Filmmaker Robert Greenwald is no stranger to taking on conservative billionaires and big corporations, nor to the inevitable attacks that come with this kind of work. After he released Outfoxed, about Rupert Murdoch’s Fox News, Bill O’Reilly called him a “fanatical leftist.” Koch Industries chose the term “fringe left-wing” for Koch Brothers Exposed. Walmart didn’t use the L-word, but settled for “propaganda” to criticize Walmart: The High Cost of Low Price.
Now the award-winning Greenwald, 72, who has directed or produced some 65 projects for film and TV over the course of a forty-year career, is setting his sights on perhaps his biggest adversary yet: the gun industry. He sat down with the Voice over breakfast last week to talk about Making a Killing: Guns, Greed, and the NRA, his latest documentary.
“When we did Outfoxed, no one was taking on Fox,” says Greenwald, who’s bright-faced and sturdy, with a boundless energy. “When we started Koch Brothers, no one was taking on the Koch brothers. I decided nearly two years ago that no one had taken on the NRA or the gun companies directly in terms of film.”
Making a Killing, which is premiering around the country this week, illustrates how the billion-dollar gun industry affects the lives of everyday Americans. Along with personal stories, the documentary presents some startling statistics: that one person is killed with a gun every sixteen minutes in the U.S. and that every day, on average, eighty Americans die from gun violence.
The film’s five personal stories cover various forms of gun violence and the lives damaged or destroyed by it, from a suicide to an accidental death to the 2012 mass shooting in a movie theater in Aurora, Colorado, that left twelve dead and seventy injured. One woman describes being shot by her ex-husband in front of her then three-year-old son. We hear of a Chicago boy who was shot on the steps of a church. Another mother recalls how her son, thirteen, was unintentionally killed by a friend playing with an unlocked shotgun.
“It’s not enough to tell sad stories,” Greenwald says. “We need to show this mother’s pain, that her child is dead as a direct result of the NRA and the gun companies spending money to stop lockup laws that would’ve saved the child’s life.”
Greenwald, who now lives in Los Angeles, has a gentlemanly and urbane disposition, but he’s also streetwise — which he attributes to having started life on 168th Street. “You can take the boy out of New York, but you can’t take New York outta the boy,” he says. “Growing up in Washington Heights, it was a pretty tough area. I built street character pretty quickly, and it serves me well. I’ve developed a thick skin. It’s never fun when you’re attacked, but whether it’s the Kochs or Walmart or the NRA, you expect to take some blows.”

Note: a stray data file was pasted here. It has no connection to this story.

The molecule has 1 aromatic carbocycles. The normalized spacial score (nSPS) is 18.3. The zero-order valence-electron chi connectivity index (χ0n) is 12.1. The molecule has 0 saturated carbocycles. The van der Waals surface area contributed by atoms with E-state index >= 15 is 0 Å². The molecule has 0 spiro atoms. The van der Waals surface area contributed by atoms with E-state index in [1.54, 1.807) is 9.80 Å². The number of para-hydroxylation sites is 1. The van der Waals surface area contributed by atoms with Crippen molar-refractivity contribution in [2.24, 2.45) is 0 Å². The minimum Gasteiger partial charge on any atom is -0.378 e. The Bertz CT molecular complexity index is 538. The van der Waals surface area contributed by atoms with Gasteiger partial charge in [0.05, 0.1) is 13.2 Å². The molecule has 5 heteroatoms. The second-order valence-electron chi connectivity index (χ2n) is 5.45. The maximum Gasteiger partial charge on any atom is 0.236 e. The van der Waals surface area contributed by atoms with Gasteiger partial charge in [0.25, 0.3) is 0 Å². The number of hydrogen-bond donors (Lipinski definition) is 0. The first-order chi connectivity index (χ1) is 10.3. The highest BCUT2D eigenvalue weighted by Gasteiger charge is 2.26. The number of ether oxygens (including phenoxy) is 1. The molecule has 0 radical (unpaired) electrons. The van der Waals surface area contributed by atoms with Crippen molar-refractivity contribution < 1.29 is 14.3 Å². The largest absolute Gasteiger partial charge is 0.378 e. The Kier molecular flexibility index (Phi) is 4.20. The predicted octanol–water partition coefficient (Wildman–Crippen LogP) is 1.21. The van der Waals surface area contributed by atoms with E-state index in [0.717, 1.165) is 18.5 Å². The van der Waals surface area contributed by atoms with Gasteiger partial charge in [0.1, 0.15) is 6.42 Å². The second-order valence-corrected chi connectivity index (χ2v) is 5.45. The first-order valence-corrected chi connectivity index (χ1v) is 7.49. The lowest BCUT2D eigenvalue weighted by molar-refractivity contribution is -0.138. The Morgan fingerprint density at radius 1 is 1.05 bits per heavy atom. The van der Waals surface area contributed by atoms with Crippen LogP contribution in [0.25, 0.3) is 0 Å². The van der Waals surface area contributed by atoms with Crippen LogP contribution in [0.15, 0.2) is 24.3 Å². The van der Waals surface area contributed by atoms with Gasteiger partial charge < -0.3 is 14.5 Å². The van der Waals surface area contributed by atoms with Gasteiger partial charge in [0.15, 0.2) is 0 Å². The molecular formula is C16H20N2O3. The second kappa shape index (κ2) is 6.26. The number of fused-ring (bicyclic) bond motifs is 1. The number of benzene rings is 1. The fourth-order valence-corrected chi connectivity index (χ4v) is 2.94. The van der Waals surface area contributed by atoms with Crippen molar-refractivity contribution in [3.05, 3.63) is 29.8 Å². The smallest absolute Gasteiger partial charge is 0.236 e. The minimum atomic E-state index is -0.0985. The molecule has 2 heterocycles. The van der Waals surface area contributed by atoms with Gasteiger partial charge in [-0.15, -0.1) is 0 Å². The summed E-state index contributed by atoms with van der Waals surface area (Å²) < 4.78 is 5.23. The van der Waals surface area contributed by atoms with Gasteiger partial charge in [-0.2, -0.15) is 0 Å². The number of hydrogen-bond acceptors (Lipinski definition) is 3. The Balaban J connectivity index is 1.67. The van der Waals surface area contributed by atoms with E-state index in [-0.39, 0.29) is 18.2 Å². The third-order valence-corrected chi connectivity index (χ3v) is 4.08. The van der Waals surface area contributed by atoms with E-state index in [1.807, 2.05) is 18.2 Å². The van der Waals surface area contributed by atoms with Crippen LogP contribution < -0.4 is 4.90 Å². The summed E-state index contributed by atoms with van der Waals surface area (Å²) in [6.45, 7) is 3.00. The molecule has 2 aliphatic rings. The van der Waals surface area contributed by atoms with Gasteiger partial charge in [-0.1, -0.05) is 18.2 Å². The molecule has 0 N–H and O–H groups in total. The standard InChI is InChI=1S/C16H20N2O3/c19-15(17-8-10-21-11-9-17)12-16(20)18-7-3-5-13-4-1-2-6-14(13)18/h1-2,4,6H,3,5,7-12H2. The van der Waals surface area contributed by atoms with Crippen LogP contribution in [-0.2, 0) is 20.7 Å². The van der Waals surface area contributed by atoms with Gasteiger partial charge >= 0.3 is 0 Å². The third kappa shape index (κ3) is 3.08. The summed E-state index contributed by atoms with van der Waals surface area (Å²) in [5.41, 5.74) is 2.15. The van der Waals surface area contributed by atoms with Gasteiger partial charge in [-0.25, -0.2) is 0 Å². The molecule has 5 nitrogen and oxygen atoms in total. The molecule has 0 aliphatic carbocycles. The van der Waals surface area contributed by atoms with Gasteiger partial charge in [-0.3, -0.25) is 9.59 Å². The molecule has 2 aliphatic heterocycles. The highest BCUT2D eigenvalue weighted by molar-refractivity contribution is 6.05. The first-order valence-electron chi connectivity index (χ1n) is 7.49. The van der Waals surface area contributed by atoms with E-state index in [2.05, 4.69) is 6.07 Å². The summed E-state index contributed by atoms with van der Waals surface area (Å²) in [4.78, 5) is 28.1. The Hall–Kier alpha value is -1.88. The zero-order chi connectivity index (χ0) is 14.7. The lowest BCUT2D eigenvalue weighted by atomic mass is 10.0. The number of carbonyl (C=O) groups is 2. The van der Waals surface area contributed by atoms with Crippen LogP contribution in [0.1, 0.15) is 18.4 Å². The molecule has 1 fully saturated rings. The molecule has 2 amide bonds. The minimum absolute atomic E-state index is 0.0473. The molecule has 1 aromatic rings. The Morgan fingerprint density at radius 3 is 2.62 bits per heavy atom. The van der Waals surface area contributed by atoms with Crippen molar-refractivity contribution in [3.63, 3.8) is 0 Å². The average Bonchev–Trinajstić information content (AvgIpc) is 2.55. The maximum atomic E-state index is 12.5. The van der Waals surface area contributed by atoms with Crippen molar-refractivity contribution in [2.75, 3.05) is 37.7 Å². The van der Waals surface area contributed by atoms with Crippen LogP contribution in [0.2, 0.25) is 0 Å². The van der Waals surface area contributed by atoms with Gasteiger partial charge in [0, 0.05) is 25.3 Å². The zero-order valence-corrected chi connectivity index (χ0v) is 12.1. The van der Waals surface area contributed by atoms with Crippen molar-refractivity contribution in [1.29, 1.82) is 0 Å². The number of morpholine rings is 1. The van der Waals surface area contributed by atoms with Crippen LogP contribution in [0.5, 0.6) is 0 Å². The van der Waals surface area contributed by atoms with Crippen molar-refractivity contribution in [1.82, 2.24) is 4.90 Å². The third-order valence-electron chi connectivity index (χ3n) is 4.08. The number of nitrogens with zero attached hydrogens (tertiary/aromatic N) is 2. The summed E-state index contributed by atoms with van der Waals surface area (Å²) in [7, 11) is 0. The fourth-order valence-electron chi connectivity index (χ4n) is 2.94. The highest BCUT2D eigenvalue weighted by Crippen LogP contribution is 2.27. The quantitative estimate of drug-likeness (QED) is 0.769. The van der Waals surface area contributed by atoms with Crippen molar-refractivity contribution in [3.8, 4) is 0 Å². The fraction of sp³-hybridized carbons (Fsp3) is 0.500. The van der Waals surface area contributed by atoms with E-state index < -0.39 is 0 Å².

Brave New Films, Greenwald’s company, began in 2004 as a nonprofit and is funded through grants from various foundations, along with individual donors. Making a Killing‘s election-year release is a deliberate move, an attempt to push the public to protest the NRA and to pressure politicians to support stricter gun regulations. An inventive and ambitious distribution campaign intends to spread viewership as wide as possible — the doc will be shown for free everywhere from churches to hospitals to colleges.
Mayor Bill de Blasio will offer an introduction to a New York screening on Wednesday at the Downtown Community Television Center on Lafayette Street in Chinatown. First lady Chirlane McCray will be on hand too. “We did something with the mayor a year and a half ago on hedge funds,” Greenwald says. “And when I started on this, I emailed him and said, ‘Would you be interested?’ And he said, ‘Absolutely.'”
In Iraq for Sale (2006), Greenwald used the election cycle to “talk about war profiteering.” “With the NRA film,” he says, “the goal is the same: to try to get candidates, elected officials, to talk about the fact that you are less safe and I am less safe because the NRA and the gun companies are profiting.” His hope is that each screening will produce its own small army of people angry enough to take action.
“It’s not enough that people see the movie,” Greenwald says. “The movie is a complete failure if people don’t do something. Our goal is, of those 1,000 screenings, we get 100,000 people doing something — a letter, a phone call, joining an existing movement. That will all happen through Labor Day. We’re going to meet it.
“With action comes change. And I hope this film will prompt change. I think it will.”